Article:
Marable, a longtime professor at Columbia University, died last year at age 60 just as “Malcolm X: A Life of Reinvention” was being released. The Pulitzer Prize committee called Marables’s book “an exploration of the legendary life and provocative views of one of the most significant African-Americans in U.S. history, a work that separates fact from fiction and blends the heroic and tragic.” (The board moved the book from the Biography category to the history category.)
TMZ reports that Tupac’s mother, Afeni Shakur, was “positively thrilled” with her late son’s holographic “performance” at Coachella. Afeni Shakur says she watched a live stream of the performance online.
A representative for Shakur also told TMZ Dr. Dre asked Afeni for approval to incorporate Pac into his performance — and she said yes. As a thank you, Dr Dre made a donation to the rapper’s charity The Tupac Amaru Shakur Foundation.
Although there had been Latino pop stars to cross-over to American mainstream culture before Selena Quintanilla-Perez was different. She was a Chicana who spoke English at home first that first-and-second generation Latino immigrants alike could relate to.
She also rose to fame at time when it was clear that the country was seeing changing demographics and anti-immigrant laws began to pop up. And still made the tops of both english and spanish pop charts.
So today we remember Selena. Take a look at the images below of how others remember the pop star that passed away on March 31, 1995.
Selena Quintanilla-Perez would have turned 41 today.
After school today (and after his dentist appointment) Caine has appointments with the NY Times and TIME Magazine, according to updates on his Facebook page. On Saturday, he also had a line around the block of people trying to get a fun pass.
Donations for Caine’s scholarship fund have ballooned up to $166,172 and still counting. The film has more than 4 million views in just over a week.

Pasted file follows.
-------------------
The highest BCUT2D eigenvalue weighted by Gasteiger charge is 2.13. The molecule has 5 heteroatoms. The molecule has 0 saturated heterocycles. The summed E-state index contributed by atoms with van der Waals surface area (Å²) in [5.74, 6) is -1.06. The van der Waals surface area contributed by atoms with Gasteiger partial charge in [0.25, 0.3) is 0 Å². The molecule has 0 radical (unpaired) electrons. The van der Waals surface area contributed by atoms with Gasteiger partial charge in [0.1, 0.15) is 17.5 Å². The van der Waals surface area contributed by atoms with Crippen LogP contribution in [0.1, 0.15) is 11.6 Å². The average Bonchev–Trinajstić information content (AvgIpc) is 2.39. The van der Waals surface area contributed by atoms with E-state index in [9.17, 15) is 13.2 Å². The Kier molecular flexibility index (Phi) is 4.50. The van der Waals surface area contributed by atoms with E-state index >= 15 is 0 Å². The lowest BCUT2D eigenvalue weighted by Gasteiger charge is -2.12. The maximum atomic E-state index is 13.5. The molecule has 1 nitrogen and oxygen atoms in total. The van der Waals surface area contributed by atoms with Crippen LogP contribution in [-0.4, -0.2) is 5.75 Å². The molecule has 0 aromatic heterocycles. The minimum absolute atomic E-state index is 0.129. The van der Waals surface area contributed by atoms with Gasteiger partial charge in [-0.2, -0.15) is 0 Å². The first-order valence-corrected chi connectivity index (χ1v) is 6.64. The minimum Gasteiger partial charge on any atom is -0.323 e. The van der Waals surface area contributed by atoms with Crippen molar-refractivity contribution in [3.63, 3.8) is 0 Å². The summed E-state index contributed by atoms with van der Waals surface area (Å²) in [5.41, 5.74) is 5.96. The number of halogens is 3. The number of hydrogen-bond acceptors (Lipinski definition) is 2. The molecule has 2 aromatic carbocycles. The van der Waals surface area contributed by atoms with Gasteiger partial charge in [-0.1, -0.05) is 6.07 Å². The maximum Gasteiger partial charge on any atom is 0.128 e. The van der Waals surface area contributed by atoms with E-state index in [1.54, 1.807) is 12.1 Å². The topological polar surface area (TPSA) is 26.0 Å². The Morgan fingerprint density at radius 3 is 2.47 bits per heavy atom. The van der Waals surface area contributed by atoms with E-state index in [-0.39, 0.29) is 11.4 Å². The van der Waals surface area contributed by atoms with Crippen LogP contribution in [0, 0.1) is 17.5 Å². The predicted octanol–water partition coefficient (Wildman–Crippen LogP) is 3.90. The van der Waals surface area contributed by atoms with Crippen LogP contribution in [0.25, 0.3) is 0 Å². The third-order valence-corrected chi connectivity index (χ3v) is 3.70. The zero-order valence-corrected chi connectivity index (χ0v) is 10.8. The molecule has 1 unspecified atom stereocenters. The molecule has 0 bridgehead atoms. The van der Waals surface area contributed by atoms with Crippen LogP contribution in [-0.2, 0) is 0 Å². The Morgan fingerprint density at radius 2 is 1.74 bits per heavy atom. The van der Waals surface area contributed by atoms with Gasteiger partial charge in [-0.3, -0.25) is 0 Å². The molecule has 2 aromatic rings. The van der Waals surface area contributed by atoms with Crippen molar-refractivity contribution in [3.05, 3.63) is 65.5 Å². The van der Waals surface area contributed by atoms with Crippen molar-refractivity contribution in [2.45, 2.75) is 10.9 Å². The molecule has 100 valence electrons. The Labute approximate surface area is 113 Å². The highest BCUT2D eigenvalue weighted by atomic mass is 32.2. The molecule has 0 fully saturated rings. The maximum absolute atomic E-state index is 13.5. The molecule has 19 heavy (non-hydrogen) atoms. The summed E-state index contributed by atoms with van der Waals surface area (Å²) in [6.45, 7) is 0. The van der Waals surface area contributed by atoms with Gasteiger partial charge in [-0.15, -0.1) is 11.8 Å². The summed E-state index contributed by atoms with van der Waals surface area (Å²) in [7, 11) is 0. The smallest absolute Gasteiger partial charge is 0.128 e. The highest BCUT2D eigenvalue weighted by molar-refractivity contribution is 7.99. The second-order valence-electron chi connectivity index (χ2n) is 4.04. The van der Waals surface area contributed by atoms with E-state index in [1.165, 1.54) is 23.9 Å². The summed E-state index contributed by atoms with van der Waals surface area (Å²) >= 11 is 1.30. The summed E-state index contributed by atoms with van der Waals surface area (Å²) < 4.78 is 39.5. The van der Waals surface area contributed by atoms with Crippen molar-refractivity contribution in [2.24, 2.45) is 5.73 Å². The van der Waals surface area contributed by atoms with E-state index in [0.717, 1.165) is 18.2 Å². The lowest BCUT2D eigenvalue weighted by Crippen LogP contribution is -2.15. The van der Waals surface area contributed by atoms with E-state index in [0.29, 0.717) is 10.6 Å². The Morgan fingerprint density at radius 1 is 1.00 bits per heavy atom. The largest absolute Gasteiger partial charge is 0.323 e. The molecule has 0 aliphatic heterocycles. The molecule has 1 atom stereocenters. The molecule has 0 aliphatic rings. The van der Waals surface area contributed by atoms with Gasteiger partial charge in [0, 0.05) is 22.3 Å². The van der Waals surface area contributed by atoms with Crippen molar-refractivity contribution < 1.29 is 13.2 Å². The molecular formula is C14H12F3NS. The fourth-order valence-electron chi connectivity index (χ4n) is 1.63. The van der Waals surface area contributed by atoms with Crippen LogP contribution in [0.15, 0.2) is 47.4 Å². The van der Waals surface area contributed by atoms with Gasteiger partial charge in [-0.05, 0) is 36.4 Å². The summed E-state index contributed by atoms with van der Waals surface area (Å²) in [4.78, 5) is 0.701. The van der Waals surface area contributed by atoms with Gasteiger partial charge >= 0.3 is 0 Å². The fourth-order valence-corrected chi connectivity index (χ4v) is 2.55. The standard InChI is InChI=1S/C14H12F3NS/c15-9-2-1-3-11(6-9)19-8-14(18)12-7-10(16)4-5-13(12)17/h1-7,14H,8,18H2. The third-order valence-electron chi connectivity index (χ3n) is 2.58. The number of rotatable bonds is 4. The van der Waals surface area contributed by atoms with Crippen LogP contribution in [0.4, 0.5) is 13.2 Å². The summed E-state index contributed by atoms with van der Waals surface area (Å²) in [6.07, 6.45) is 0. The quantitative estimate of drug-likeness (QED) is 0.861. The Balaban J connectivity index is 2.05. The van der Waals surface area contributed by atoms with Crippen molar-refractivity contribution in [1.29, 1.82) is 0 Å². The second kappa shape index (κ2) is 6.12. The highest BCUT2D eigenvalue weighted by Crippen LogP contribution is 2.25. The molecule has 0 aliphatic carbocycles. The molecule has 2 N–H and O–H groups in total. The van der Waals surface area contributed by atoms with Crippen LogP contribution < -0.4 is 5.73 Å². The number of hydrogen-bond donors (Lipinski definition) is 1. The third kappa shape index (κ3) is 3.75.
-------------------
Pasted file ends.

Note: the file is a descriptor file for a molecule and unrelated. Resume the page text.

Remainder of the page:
On Monday The Pulitzer Prize Board announced The Associated Press has won a Pulitzer Prize in investigative reporting for a series of stories on a secret New York Police Department program that spied on Muslims.
The prize was awarded to Matt Apuzzo, Adam Goldman, Eileen Sullivan and Chris Hawley for “their spotlighting of the New York Police Department’s clandestine spying program that monitored daily life in Muslim communities, resulting in congressional calls for a federal investigation, and a debate over the proper role of domestic intelligence gathering.”
Seth Freed Wessler, Colorlines.com’s investigative reporter, has been following the AP’s coverage as it has unraveled since 2011. You can read more of Colorlines and Wessler’s coverage by visiting the Colorlines.com/nypd-spying page.
In an interview with the Huffington Post, Eva Longoria defended the upcoming ABC pilot “Devious Maids” that she’s executive producing. The show centers around four Latina maids in Beverly Hills with stories that Longoria says are worth telling.
Written by “Desperate Housewives” creator Marc Cherry and based on the Mexican format, “Devious Maids” follows four maids with ambition and dreams of their own while they work for the rich and famous in Beverly Hills. Ana Ortiz (“Ugly Betty”), Roselyn Sanchez (“Without A Trace”), Dania Ramirez (“Heroes”), and Judy Reyes (“Scrubs”) have signed on to star in the four leading roles.
“They are the leads of the show, and they are playing maids, which is a realistic reflection of our society today in America,” Longoria told the Huffington Post.
“When we get any sort of backlash like that-“Oh, they’re just playing the stereotypical maids”-my immediate response is, ‘So you’re telling me those stories aren’t worth telling. That those people are lesser than. That their stories aren’t worth exploring. That they have no complexity in their life because they’re a maid?’” Longoria went on to say.